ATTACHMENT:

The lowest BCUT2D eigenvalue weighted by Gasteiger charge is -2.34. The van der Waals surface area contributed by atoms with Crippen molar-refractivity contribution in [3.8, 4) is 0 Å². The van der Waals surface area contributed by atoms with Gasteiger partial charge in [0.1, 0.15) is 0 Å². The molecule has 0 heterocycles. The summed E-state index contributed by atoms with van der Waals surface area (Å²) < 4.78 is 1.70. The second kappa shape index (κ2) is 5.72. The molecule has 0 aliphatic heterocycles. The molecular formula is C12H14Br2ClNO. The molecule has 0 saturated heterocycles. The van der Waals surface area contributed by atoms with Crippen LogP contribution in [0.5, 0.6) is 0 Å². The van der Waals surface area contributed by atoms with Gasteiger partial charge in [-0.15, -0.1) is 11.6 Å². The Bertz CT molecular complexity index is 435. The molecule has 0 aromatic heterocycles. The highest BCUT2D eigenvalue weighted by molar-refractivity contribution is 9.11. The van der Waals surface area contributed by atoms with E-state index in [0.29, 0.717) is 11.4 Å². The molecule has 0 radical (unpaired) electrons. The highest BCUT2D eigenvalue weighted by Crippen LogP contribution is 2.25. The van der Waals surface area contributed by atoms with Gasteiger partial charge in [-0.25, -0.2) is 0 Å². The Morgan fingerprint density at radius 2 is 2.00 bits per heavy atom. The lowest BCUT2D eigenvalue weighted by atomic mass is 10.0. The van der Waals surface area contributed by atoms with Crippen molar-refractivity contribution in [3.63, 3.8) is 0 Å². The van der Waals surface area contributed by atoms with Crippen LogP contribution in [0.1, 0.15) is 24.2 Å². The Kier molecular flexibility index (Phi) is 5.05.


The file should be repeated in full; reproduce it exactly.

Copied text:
The lowest BCUT2D eigenvalue weighted by Gasteiger charge is -2.34. The van der Waals surface area contributed by atoms with Crippen molar-refractivity contribution in [3.8, 4) is 0 Å². The van der Waals surface area contributed by atoms with Gasteiger partial charge in [0.1, 0.15) is 0 Å². The molecule has 0 heterocycles. The summed E-state index contributed by atoms with van der Waals surface area (Å²) < 4.78 is 1.70. The second kappa shape index (κ2) is 5.72. The molecule has 0 aliphatic heterocycles. The molecular formula is C12H14Br2ClNO. The molecule has 0 saturated heterocycles. The van der Waals surface area contributed by atoms with Crippen LogP contribution in [0.5, 0.6) is 0 Å². The van der Waals surface area contributed by atoms with Gasteiger partial charge in [-0.15, -0.1) is 11.6 Å². The Bertz CT molecular complexity index is 435. The molecule has 0 aromatic heterocycles. The highest BCUT2D eigenvalue weighted by molar-refractivity contribution is 9.11. The van der Waals surface area contributed by atoms with E-state index in [0.29, 0.717) is 11.4 Å². The molecule has 0 radical (unpaired) electrons. The highest BCUT2D eigenvalue weighted by Crippen LogP contribution is 2.25. The van der Waals surface area contributed by atoms with Gasteiger partial charge in [-0.25, -0.2) is 0 Å². The Morgan fingerprint density at radius 2 is 2.00 bits per heavy atom. The lowest BCUT2D eigenvalue weighted by atomic mass is 10.0. The van der Waals surface area contributed by atoms with Crippen molar-refractivity contribution in [3.63, 3.8) is 0 Å². The van der Waals surface area contributed by atoms with Crippen LogP contribution in [0.1, 0.15) is 24.2 Å². The Kier molecular flexibility index (Phi) is 5.05.